This story and its characters are fictional.
For as long as anyone wearing white pants or skirts and white coats could remember ,the Margaret Janson Conference room, located on the third floor of the Magnuson Building, was where medical residents and students presented patients’ case histories to the senior attending physician. We called these sessions morning report. They were a baptism by fire. It was a medical rite(and wrong) of passage ; medical education’s answer to war games but no one died, except the patients. While most people learned in this arena some fell into a trap set by the master or as he would remind us, a trap of our own intellectual and ethical limitations. I knew the place with my eyes closed. There was the smell of coffee, sweat, and fatigue–fatigue laced with a not so subtle touch of fear –fear of death, failure, and humiliation. We experienced humiliation for not knowing a crucial fact or laboratory value or for falling asleep. We became accustomed to the humiliation along with a litany of unimaginable but easily palpable horrors. Ultimately we felt neither humiliated nor horrified, just numb.
We met in a room named for Margaret Janson was the wife of the hospital’s first chief of medicine. Margaret died of leukemia in her thirties, six months after the birth of their third child. Her room seemed designed to elicit fear. One entered and immediately became uncomfortable.. She was just a tough room in every way. Her door was never locked, in fact it was usually wide open unless someone was catching a few moments of illicit sleep on one of the–designed to be uncomfortable–vinyl couches that had been donated by the 1964 senior residents. The black mahogany conference table gleamed. At the proper angle the faces of those assembled from morning reports of year’s past seemed to float from the glass into thin air. The master never arrived before the initiates. The place was our own little shop of horrors, yet I loved learning in this environment. We were served the kind of stick-to-your-ribs knowledge that would later save lives and our own asses.
We were all very young, especially if you count in medical years. They’re like dog years. Remember? Every year for a person is seven for a dog. Dogs die younger than people but people hate to think of anything dying before the correct, proper, acceptable number of years so we multiply by seven and get a more comfortable number. The dog’s still dead in about ten to fifteen years or so. Doctor years or medical years have their own correction factor. You don’t start counting until the person is completely finished with all of the doctor training. That would have made us minus six or so. We were third year medical students. That meant one more year of medical school and three to five or more years of training until we were born…medically speaking.
Those minus years were very tough. There was little smooth sailing. We experienced moments of feeling brilliant and secure, alternating with numbing insecurity and self doubt. I think I hated the lack of perspective more than anything else. It was outer-space, without a spaceship or ground control. We were just out there moving around: one moment feeling like a guided missile the next like a hot air balloon in a wind storm.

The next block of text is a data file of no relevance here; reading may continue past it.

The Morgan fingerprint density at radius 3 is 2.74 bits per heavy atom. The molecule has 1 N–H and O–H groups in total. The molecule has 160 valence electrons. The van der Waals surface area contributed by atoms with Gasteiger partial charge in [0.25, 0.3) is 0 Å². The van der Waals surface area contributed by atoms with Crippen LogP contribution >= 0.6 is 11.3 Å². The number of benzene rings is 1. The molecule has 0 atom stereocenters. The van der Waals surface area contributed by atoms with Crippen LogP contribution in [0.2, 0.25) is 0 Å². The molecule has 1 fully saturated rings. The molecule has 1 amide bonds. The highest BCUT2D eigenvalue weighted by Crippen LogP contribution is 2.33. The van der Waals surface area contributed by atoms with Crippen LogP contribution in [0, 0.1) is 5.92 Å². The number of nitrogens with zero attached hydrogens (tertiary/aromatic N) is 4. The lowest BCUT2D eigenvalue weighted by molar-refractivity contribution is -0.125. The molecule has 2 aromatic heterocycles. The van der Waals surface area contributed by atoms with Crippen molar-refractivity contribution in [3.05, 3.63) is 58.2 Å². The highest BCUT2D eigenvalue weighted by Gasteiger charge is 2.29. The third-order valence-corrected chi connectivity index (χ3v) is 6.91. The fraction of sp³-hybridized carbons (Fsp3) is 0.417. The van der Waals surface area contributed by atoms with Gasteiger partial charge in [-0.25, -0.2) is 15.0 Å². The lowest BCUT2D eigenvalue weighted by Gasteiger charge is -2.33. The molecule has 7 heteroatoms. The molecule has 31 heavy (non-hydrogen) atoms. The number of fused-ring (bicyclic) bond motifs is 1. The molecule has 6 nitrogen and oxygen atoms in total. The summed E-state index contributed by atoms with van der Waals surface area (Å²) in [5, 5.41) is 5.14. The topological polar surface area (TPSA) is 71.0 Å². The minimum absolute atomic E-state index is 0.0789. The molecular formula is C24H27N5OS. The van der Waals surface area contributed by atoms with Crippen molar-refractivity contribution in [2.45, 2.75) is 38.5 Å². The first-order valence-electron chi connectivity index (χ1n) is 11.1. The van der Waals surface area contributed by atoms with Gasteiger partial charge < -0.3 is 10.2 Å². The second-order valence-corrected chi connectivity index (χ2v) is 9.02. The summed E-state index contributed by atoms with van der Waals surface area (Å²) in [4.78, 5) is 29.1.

One of the people in my third year rotation behaved like a guided missile all of the time. Jerry drove me nuts. He drove most of us nuts, but only a few acknowledged living in rank insecurity. I gave up pretending after about three weeks. I just didn’t have energy for both self–deception and sex. I couldn’t wait for the Missile to take his turn in the chamber of horrors. I felt confidant the master would not let me down. I prayed for a carnage of comeuppance.
“So, Jerry, big day tomorrow.” I tried, with difficulty, not to smirk.
“Drop dead, Jenner.”
“Hey, why the hostility?” I knew why. I knew why. “Ha ha ha, ha ha ha!!” I did not actually say this but did sing them to myself. Infantile, isn’t it? But damn it, no one who looked as good as Jerry Markinson had a right to be equally smart and self confident. He was good. Markinson was masterful and I wanted him to fail. I wanted to watch him writhe in his downfall. I was pathetic. We all were, even Markinson, who, even in failure, would never writhe.
“You’re not as virtuous as you think you are, Jenner.” At the time, I wondered how he knew.
“Have you finished yet?”
“Almost.” No one was ever finished–not until the master had finished.
“I hope so.”
“Hell, if I’m going to go down, it might as well be over a tough case.” He was right, of course.
The hours between conferences were a blur of frenzy. Our short white coats floated through the halls of the university hospital like ghosts. We were a platoon of ghosts ever- present in the war against sickness, but the real battles were more within and between ourselves.
The smell of coffee drifted across the hall from the chief resident’s office into the conference room and awakened me from that night’s sleep–forty seven minutes total . I could not remember not being on call. Life was divided into BC, before call, and AC, after call. A month of fitful sleep and insomnia made the preceding years of unencumbered slumber seem like a perverse joke. I was too exhausted and dirty to even consider why I would have allowed myself to be placed into such a situation, let alone acknowledge that I had done so voluntarily.